What we do not know is the intricate workings of the river that brought about the flooding and what the long-term costs to society and the river system will be if the river is left to its own course or the river course is altered through dredging, channelization or other means…. These are very real and very sensitive issues that come forth when ecological and economic systems are out of balance. A detailed inventory of the river system is needed so that we know its natural processes, rhythms and inner workings. If we know the inner workings, then we are able to focus on the parts that may need adjustment from time to time. Dredging a river is an immediate response, yet we really do not know enough about this river to predict the response of this action…we make a lot of decisions on managing the land and waterscapes based on human need without integrating the ecological principles of the natural world that will, over time, impact human settlement.
I again ask you to consider your own roots in nature, and then to help with ecological analysis. By examining how we are interdependent with the natural systems around us, ecological understanding will follow.
Nov. 2003, Dr. Oren Lyons, Faithkeeper of the Turtle Clan, Onondaga Nation, Haudenosaunee (Six Nations Iroquois Confederacy) and Associate Professor of American Studies at the State University of New York, Buffalo, from an address at the Crowne Plaza, Lake Placid:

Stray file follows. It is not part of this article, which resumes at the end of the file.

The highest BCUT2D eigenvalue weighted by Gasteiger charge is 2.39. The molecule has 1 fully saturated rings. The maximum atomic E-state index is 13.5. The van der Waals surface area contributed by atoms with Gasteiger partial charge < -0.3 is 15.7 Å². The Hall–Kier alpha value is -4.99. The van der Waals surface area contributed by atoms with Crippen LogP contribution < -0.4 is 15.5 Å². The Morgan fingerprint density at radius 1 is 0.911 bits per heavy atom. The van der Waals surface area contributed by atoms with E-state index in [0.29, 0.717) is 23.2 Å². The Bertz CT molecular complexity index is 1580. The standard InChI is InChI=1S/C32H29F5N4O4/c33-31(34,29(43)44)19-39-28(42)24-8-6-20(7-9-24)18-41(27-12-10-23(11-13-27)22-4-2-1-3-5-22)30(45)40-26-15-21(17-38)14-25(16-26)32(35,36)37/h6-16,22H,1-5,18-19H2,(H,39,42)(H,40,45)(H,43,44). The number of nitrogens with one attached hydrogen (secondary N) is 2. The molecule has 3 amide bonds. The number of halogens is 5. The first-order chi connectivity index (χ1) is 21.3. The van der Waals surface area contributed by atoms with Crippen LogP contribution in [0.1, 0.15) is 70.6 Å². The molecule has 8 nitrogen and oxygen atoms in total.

We can’t have peace without health and maintaining the health of the earth is fundamental to our own health and future well-being. People are parasites who don’t put bac what they take. An aggressive human population is eating everything off the face of the earth. Our values today are not survival values. If we don’t change our values, we won’t survive.
We need a long-term vision to protect the interests of the seventh generation. The question is, how do we get that vision back in our leadership? We need to ask, what values are driving us. Are we stewards, or are we part of the problem?
We can learn much about stewardship and life from the Amish, who teach us about the values of community, simplicity and peace. We need to be inclusive. We need to work together.
February, 2007: Prof. Nicholas Robinson, Distinguished Professor of Environmental Law, Pace University School of Law, from an address at the Center for the Forest Preserve, Niskayuna:
What we now know about these climatic phenomena in the Adirondacks is that the climate change models predict that such effects will recur. Rather than reacting to each incident, we should begin to anticipate them and plan for contingencies. Preparations for intense weather events induced by climate change can entail everything from realigning trails to reissuing maps showing that some campsites are no more. It can mean limiting the number of hikers and campers in risk prone locations or at-risk prone times. New York may well need to rebuild its corps of Forest Rangers and restore their many faceted independent functions. Ill equipped public water supplies will need buffering, and publicly owned sewage treatment systems will need to be upgraded to deal with changed design specifications that anticipate the new climatic conditions. Distributed energy resources, independent of any grid, will be needed for resilience. All this is a State-wide responsibility and is not just the burden of the local communities that live around the Forest Preserve.